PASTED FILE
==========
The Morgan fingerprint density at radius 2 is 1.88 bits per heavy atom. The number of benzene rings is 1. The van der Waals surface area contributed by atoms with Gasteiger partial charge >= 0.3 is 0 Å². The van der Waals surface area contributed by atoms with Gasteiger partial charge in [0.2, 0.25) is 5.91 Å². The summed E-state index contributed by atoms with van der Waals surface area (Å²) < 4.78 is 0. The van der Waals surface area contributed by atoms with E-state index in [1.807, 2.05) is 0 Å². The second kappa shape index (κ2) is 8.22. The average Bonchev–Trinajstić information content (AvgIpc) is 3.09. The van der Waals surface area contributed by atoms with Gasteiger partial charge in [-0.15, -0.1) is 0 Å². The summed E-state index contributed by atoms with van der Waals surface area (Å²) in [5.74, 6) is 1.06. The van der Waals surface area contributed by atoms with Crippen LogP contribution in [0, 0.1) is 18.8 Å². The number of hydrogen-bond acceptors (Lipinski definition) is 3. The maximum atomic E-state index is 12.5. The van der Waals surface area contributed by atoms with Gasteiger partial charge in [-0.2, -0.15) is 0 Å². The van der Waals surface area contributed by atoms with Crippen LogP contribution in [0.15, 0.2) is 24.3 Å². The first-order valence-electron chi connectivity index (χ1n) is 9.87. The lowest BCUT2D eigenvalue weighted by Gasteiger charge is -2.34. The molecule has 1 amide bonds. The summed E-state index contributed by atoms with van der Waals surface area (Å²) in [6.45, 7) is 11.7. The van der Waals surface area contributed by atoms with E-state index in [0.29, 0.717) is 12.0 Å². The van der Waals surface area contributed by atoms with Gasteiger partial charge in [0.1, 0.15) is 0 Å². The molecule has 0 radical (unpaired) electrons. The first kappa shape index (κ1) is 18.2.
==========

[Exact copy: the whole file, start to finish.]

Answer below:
The Morgan fingerprint density at radius 2 is 1.88 bits per heavy atom. The number of benzene rings is 1. The van der Waals surface area contributed by atoms with Gasteiger partial charge >= 0.3 is 0 Å². The van der Waals surface area contributed by atoms with Gasteiger partial charge in [0.2, 0.25) is 5.91 Å². The summed E-state index contributed by atoms with van der Waals surface area (Å²) < 4.78 is 0. The van der Waals surface area contributed by atoms with E-state index in [1.807, 2.05) is 0 Å². The second kappa shape index (κ2) is 8.22. The average Bonchev–Trinajstić information content (AvgIpc) is 3.09. The van der Waals surface area contributed by atoms with Gasteiger partial charge in [-0.15, -0.1) is 0 Å². The summed E-state index contributed by atoms with van der Waals surface area (Å²) in [5.74, 6) is 1.06. The van der Waals surface area contributed by atoms with Crippen LogP contribution in [0, 0.1) is 18.8 Å². The number of hydrogen-bond acceptors (Lipinski definition) is 3. The maximum atomic E-state index is 12.5. The van der Waals surface area contributed by atoms with Gasteiger partial charge in [-0.2, -0.15) is 0 Å². The van der Waals surface area contributed by atoms with Crippen LogP contribution in [0.15, 0.2) is 24.3 Å². The first-order valence-electron chi connectivity index (χ1n) is 9.87. The lowest BCUT2D eigenvalue weighted by Gasteiger charge is -2.34. The molecule has 1 amide bonds. The summed E-state index contributed by atoms with van der Waals surface area (Å²) in [6.45, 7) is 11.7. The van der Waals surface area contributed by atoms with E-state index in [0.29, 0.717) is 12.0 Å². The van der Waals surface area contributed by atoms with Gasteiger partial charge in [0.1, 0.15) is 0 Å². The molecule has 0 radical (unpaired) electrons. The first kappa shape index (κ1) is 18.2.